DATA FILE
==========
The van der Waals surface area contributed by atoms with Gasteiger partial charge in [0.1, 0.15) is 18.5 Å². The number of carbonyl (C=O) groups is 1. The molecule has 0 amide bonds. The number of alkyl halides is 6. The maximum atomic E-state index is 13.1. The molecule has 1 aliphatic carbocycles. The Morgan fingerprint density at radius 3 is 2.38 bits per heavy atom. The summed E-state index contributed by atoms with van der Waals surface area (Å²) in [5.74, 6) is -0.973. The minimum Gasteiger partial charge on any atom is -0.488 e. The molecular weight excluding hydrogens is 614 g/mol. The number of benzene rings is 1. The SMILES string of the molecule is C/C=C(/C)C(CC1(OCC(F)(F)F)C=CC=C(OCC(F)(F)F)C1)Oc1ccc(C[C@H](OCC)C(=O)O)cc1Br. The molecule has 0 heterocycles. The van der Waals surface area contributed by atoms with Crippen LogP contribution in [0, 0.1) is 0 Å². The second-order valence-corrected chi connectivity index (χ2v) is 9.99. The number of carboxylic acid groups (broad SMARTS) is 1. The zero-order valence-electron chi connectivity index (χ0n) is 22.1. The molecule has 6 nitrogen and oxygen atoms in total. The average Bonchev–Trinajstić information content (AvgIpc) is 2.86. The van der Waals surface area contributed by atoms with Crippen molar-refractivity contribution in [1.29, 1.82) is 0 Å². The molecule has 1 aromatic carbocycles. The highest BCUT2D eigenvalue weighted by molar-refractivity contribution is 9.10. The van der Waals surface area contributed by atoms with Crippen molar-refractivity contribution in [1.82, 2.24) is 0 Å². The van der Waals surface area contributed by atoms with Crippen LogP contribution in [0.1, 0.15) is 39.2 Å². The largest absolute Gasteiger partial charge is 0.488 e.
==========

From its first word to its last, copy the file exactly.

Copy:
The van der Waals surface area contributed by atoms with Gasteiger partial charge in [0.1, 0.15) is 18.5 Å². The number of carbonyl (C=O) groups is 1. The molecule has 0 amide bonds. The number of alkyl halides is 6. The maximum atomic E-state index is 13.1. The molecule has 1 aliphatic carbocycles. The Morgan fingerprint density at radius 3 is 2.38 bits per heavy atom. The summed E-state index contributed by atoms with van der Waals surface area (Å²) in [5.74, 6) is -0.973. The minimum Gasteiger partial charge on any atom is -0.488 e. The molecular weight excluding hydrogens is 614 g/mol. The number of benzene rings is 1. The SMILES string of the molecule is C/C=C(/C)C(CC1(OCC(F)(F)F)C=CC=C(OCC(F)(F)F)C1)Oc1ccc(C[C@H](OCC)C(=O)O)cc1Br. The molecule has 0 heterocycles. The van der Waals surface area contributed by atoms with Crippen LogP contribution in [0, 0.1) is 0 Å². The second-order valence-corrected chi connectivity index (χ2v) is 9.99. The number of carboxylic acid groups (broad SMARTS) is 1. The zero-order valence-electron chi connectivity index (χ0n) is 22.1. The molecule has 6 nitrogen and oxygen atoms in total. The average Bonchev–Trinajstić information content (AvgIpc) is 2.86. The van der Waals surface area contributed by atoms with Crippen molar-refractivity contribution in [1.29, 1.82) is 0 Å². The molecule has 1 aromatic carbocycles. The highest BCUT2D eigenvalue weighted by molar-refractivity contribution is 9.10. The van der Waals surface area contributed by atoms with Crippen molar-refractivity contribution in [1.82, 2.24) is 0 Å². The van der Waals surface area contributed by atoms with Crippen LogP contribution in [0.1, 0.15) is 39.2 Å². The largest absolute Gasteiger partial charge is 0.488 e.